Since my Zibel Real Estate portfolio first started investing in Berlin over a decade ago, residential real estate prices have increased by over 200%. By July 2021 median asking prices had climbed to €5,140 per sqm for existing properties and €6,840 for new builds. The bottom line is that Berlin remains a magnet for people from all over the world and will remain so after the pandemic.
Originally published in Property Investor Today on 26 July 2021)
It is inevitable that prices will continue to rise. The question of course is whether Berlin can continue on this trend. After building my career as an investor by getting in early on the latest trends, my feeling is that it will, but that Berlin real estate investors will also need to be a lot more discerning in their choices compared to a decade ago.
The opportunity going forward as I see it is to avoid the ‘general’ market and instead supply the inelastic premium end of the market where I expect yields to remain robust and asset values to continue to climb in double digits.
Even after ten years of appreciation, average real estate prices in Berlin still compare extremely favourably to London (€12,000 to €18,000 per sqm) and Paris (€10,000 to €18,000 per sqm). Average gross rental yields in London and Paris are now below 5%, but in Berlin it is still possible to recoup a yield of 8% by focusing on premium ‘A’ micro locations.
Supply remains extremely restricted. In 2020 just 17,500 residential sales contracts were executed in Berlin, compared to 24,600 in 2015. Berlin already has the lowest rate of home ownership in all of Germany at 20%, compared to a national average of 52%. And in coming years prices in the ‘general’ residential will reach a natural limit that will restrict growth.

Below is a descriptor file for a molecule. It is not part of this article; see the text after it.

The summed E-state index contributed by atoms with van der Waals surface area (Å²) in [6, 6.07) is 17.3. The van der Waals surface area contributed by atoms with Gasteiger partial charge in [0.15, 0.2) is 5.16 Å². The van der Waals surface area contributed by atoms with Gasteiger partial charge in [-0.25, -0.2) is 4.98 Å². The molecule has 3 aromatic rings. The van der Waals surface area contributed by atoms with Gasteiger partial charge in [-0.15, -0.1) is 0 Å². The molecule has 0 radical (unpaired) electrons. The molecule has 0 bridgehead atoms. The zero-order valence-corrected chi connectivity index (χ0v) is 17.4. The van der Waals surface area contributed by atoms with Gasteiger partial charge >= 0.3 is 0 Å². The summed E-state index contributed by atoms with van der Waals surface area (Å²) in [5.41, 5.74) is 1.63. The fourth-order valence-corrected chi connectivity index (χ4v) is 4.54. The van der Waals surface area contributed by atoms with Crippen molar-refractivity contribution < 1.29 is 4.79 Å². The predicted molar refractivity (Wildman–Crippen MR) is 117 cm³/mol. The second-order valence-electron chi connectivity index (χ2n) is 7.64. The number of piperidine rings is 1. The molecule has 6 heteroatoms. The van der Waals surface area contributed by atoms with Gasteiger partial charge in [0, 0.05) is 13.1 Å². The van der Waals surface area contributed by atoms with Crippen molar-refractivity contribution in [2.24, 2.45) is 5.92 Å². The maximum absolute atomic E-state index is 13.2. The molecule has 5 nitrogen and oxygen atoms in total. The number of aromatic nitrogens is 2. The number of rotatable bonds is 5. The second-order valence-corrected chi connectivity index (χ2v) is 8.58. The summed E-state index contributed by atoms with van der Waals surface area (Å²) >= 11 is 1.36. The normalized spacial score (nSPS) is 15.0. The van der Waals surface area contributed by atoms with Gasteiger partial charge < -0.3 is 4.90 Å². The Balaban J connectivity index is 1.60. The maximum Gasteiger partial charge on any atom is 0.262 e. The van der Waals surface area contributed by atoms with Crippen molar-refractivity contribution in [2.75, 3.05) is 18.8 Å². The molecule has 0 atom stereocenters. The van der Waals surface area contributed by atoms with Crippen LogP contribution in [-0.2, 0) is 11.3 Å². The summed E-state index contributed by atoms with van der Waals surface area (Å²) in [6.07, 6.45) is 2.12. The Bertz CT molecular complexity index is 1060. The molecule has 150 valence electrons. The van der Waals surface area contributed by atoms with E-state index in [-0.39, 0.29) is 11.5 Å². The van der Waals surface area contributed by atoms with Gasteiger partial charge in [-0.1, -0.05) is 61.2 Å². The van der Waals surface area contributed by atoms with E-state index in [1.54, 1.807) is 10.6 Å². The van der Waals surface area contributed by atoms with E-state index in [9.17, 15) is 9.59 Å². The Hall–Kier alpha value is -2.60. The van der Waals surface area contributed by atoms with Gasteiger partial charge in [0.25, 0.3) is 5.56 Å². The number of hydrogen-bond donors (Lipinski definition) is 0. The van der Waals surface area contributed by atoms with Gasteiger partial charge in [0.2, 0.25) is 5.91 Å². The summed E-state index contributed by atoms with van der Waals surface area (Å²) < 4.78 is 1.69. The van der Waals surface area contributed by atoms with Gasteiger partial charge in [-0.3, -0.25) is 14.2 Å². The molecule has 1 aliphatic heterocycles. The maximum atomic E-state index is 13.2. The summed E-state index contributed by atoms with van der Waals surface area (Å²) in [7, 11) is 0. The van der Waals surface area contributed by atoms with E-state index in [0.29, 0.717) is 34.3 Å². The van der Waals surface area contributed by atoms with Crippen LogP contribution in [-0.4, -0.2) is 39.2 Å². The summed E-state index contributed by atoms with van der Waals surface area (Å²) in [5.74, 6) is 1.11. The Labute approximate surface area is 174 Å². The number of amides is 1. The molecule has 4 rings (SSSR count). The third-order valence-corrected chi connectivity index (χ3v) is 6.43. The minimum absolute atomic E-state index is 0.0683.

That is why in my opinion real estate investors entering the Berlin market should focus on premium segments. Since 2010 the ‘general’ rental segment of €5-8 per sqm has been consistently declining in size and volume, whilst the rental segment above €14 per sqm is consistently growing.
My own strategy has been to focus on established micro-locations in central Berlin that will transcend cycles, and as a result I have enjoyed near to 100% occupancy. This is not unusual: occupancy rates in Berlin typically hover around 98.5%.
Analysts suggest that there is a supply deficit of 205,000 residential units in Berlin, and that with the 2020 rental cap now removed, the political emphasis will have to turn to removing red tape to enable more building and increase supply. But even if supply is increased, which will take decades, new supply in the suburbs will not challenge demand for premium properties within the highly desirable ‘micro locations’ in the central districts of Berlin.
As well as housing many ‘A’ micro locations within its central districts, Berlin is ranked as one of the best cities in the world and is famous for its safety and infrastructure. Berlin’s parks account for 35% of the land in the city which is a unique location for artists and entrepreneurs. Germany is the second largest exporting economy in the world and 70% of investment into German start-ups flows directly into ventures in Berlin.